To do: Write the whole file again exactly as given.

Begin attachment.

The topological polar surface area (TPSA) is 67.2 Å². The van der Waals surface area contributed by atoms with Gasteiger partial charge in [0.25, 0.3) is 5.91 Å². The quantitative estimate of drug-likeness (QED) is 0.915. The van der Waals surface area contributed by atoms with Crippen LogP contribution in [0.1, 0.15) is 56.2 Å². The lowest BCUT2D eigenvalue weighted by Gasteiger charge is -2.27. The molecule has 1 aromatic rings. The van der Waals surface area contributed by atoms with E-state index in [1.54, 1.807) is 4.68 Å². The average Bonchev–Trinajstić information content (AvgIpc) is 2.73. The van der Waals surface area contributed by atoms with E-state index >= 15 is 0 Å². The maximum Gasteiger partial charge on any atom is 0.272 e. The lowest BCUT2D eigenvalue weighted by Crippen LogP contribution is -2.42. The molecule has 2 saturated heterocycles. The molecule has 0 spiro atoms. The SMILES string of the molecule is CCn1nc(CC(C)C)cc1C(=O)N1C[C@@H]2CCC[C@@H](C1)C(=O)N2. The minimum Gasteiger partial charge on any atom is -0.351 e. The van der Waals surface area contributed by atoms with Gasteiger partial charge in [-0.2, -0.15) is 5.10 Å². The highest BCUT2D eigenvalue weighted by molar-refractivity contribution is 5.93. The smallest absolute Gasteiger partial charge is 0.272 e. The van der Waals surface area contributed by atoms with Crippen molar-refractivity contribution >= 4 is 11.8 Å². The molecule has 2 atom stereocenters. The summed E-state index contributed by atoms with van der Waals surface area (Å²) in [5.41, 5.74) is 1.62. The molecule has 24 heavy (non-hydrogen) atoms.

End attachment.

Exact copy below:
The topological polar surface area (TPSA) is 67.2 Å². The van der Waals surface area contributed by atoms with Gasteiger partial charge in [0.25, 0.3) is 5.91 Å². The quantitative estimate of drug-likeness (QED) is 0.915. The van der Waals surface area contributed by atoms with Crippen LogP contribution in [0.1, 0.15) is 56.2 Å². The lowest BCUT2D eigenvalue weighted by Gasteiger charge is -2.27. The molecule has 1 aromatic rings. The van der Waals surface area contributed by atoms with E-state index in [1.54, 1.807) is 4.68 Å². The average Bonchev–Trinajstić information content (AvgIpc) is 2.73. The van der Waals surface area contributed by atoms with E-state index >= 15 is 0 Å². The maximum Gasteiger partial charge on any atom is 0.272 e. The lowest BCUT2D eigenvalue weighted by Crippen LogP contribution is -2.42. The molecule has 2 saturated heterocycles. The molecule has 0 spiro atoms. The SMILES string of the molecule is CCn1nc(CC(C)C)cc1C(=O)N1C[C@@H]2CCC[C@@H](C1)C(=O)N2. The minimum Gasteiger partial charge on any atom is -0.351 e. The van der Waals surface area contributed by atoms with Gasteiger partial charge in [-0.2, -0.15) is 5.10 Å². The highest BCUT2D eigenvalue weighted by molar-refractivity contribution is 5.93. The smallest absolute Gasteiger partial charge is 0.272 e. The van der Waals surface area contributed by atoms with Crippen molar-refractivity contribution >= 4 is 11.8 Å². The molecule has 2 atom stereocenters. The summed E-state index contributed by atoms with van der Waals surface area (Å²) in [5.41, 5.74) is 1.62. The molecule has 24 heavy (non-hydrogen) atoms.